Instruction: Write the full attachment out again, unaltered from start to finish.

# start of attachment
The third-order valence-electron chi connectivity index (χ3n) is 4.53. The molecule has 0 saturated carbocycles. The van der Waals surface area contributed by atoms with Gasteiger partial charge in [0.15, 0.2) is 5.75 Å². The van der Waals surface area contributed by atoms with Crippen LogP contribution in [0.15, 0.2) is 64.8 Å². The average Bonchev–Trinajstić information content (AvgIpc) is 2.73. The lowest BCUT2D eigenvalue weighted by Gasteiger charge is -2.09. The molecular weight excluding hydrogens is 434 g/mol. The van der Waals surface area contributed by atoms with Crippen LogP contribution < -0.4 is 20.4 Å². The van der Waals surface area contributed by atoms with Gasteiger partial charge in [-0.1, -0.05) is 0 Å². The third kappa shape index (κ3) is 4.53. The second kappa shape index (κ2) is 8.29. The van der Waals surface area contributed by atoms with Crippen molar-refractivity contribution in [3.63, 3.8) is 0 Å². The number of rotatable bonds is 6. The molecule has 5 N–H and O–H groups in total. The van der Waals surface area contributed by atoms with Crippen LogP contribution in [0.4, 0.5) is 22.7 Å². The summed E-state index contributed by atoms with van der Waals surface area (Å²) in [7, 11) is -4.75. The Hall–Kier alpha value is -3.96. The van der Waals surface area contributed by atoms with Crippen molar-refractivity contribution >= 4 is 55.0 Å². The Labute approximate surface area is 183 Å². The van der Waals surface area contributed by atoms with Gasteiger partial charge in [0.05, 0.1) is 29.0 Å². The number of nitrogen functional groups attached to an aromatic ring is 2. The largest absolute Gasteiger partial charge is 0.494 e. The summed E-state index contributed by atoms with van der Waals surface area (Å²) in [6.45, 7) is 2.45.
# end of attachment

The third-order valence-electron chi connectivity index (χ3n) is 4.53. The molecule has 0 saturated carbocycles. The van der Waals surface area contributed by atoms with Gasteiger partial charge in [0.15, 0.2) is 5.75 Å². The van der Waals surface area contributed by atoms with Crippen LogP contribution in [0.15, 0.2) is 64.8 Å². The average Bonchev–Trinajstić information content (AvgIpc) is 2.73. The lowest BCUT2D eigenvalue weighted by Gasteiger charge is -2.09. The molecular weight excluding hydrogens is 434 g/mol. The van der Waals surface area contributed by atoms with Crippen LogP contribution < -0.4 is 20.4 Å². The van der Waals surface area contributed by atoms with Gasteiger partial charge in [-0.1, -0.05) is 0 Å². The third kappa shape index (κ3) is 4.53. The second kappa shape index (κ2) is 8.29. The van der Waals surface area contributed by atoms with Crippen molar-refractivity contribution in [3.63, 3.8) is 0 Å². The number of rotatable bonds is 6. The molecule has 5 N–H and O–H groups in total. The van der Waals surface area contributed by atoms with Crippen LogP contribution in [0.4, 0.5) is 22.7 Å². The summed E-state index contributed by atoms with van der Waals surface area (Å²) in [7, 11) is -4.75. The Hall–Kier alpha value is -3.96. The van der Waals surface area contributed by atoms with Crippen molar-refractivity contribution >= 4 is 55.0 Å². The Labute approximate surface area is 183 Å². The van der Waals surface area contributed by atoms with Gasteiger partial charge in [0.05, 0.1) is 29.0 Å². The number of nitrogen functional groups attached to an aromatic ring is 2. The largest absolute Gasteiger partial charge is 0.494 e. The summed E-state index contributed by atoms with van der Waals surface area (Å²) in [6.45, 7) is 2.45.